USA Hockey detailed its already planned support leading up to the 2018 Olympics, including “a six-month training camp, additional support stipends and incentives for medals that could result in each player receiving nearly $85,000 in cash over the Olympic training and performance period. The sum is in addition to a housing allowance, travel allowances, meal expenses, medical and disability insurance and the infrastructure that includes elite-level support staff to train and prepare the players.”

The U.S. women’s hockey team has won three straight world titles. In Plymouth, it could go for its first-ever streak of four world titles and its first world title on home ice.

The U.S. took gold in women’s hockey’s debut at the 1998 Nagano Winter Games, then silver in 2002, bronze in 2006 and silver in 2010 and 2014.

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MORE: Kessel becomes highest-paid player in NWHL

Katie Ledecky out-touches new rival at swimming’s U.S. Open, extends streak

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It was a rare sight: Katie Ledecky being matched stroke for stroke in a distance race in an American pool. She was up for the challenge.

Ledecky out-touched emerging 16-year-old Canadian Summer McIntosh by eight hundredths of a second in the 400m freestyle at the U.S. Open in Greensboro, N.C., on Thursday night.

Ledecky and McIntosh were tied at the 300-meter mark. Ledecky ended up clocking 3:59.71 to McIntosh’s 3:59.79 to extend a decade-long win streak in freestyle races of 400 meters or longer in U.S. pools.

“I know we’ll have a lot more races ahead of us,” Ledecky said on Peacock. “We bring the best out of each other.”

The U.S. Open continues Friday with live finals coverage on Peacock at 6 p.m. ET.

U.S. OPEN SWIMMING: Full Results

At the Tokyo Olympics, McIntosh placed fourth in the 400m free at age 14.

She accelerated this year, taking silver behind Ledecky at the world championships and silver behind Tokyo gold medalist Ariarne Titmus of Australia at the Commonwealth Games.

Then in October, McIntosh outdueled Ledecky in a 400m free — also by eight hundredths — in a short-course, 25-meter pool at a FINA World Cup meet in Toronto. Long-course meets like the Olympics and the U.S. Open are held in 50-meter pools.

McIntosh also won world titles in the 200m butterfly and 400m individual medley, becoming the youngest individual world champion since 2011.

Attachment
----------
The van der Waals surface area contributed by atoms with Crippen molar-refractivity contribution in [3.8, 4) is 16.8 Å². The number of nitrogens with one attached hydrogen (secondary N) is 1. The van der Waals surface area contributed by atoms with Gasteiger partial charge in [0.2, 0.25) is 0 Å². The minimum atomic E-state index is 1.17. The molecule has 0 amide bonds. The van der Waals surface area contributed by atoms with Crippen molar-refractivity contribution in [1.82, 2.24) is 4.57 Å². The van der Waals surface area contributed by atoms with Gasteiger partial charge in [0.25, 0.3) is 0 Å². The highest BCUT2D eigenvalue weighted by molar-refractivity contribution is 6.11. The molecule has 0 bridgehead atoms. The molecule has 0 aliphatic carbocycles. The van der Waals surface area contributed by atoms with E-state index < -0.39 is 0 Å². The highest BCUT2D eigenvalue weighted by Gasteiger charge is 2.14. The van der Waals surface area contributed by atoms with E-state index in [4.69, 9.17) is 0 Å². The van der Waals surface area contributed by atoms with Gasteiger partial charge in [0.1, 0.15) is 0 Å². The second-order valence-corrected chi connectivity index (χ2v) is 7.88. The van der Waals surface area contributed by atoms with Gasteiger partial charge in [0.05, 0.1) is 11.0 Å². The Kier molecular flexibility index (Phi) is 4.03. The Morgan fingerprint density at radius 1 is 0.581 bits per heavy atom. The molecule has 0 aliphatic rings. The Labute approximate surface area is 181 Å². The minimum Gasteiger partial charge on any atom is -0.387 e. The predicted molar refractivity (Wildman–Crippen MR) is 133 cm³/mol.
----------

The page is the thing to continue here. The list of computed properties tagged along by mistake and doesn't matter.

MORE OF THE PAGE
A potential showdown among Ledecky, Titmus and McIntosh at the 2024 Paris Games is already being compared to the “Race of the Century,” the 2004 Olympic men’s 200m free where Australian Ian Thorpe edged Dutchman Pieter van den Hoogenband and Michael Phelps.

In other events Thursday, Regan Smith, an Olympic and world medalist in the backstroke and butterfly, won a 200m individual medley in a personal best 2:10.40, a time that would have placed fifth at June’s world championships. She beat 16-year-old Leah Hayes, who took bronze in the event at worlds.

Olympic 400m IM champ Chase Kalisz won the men’s 200m IM in 1:56.52, his best time ever outside of major summer meets. Frenchman Léon Marchand won the world title in 1:55.22 in June, when Kalisz was fourth.

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Eliud Kipchoge, two races shy of his target, to make Boston Marathon debut

Eliud Kipchoge Berlin Marathon
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World record holder Eliud Kipchoge will race the Boston Marathon for the first time on April 17.

Kipchoge, who at September’s Berlin Marathon lowered his world record by 30 seconds to 2:01:09, has won four of the six annual major marathons — Berlin, Tokyo, London and Chicago.

The 38-year-old Kenyan has never raced Boston, the world’s oldest annual marathon dating to 1897, nor New York City but has repeated in recent years a desire to enter both of them.

Typically, he has run the London Marathon in the spring and the Berlin Marathon in the fall.

Kipchoge’s last race in the U.S. was the 2014 Chicago Marathon, his second of 10 consecutive marathon victories from 2014 through 2019.

He can become the first reigning men’s marathon world record holder to finish the Boston Marathon since South Korean Suh Yun-Bok set a world record of 2:25:39 in Boston in 1947, according to the Boston Athletic Association.

In 2024 in Paris, Kipchoge is expected to race the Olympic marathon and bid to become the first person to win three gold medals in that event.

The Boston Marathon field also includes arguably the second- and third-best men in the world right now — Kipchoge’s Kenyan training partners Evans Chebet and Benson Kipruto. Chebet won Boston and New York City this year. Kipruto won Boston last year and Chicago this year.

American Des Linden, who won Boston in 2018, headlines the women’s field.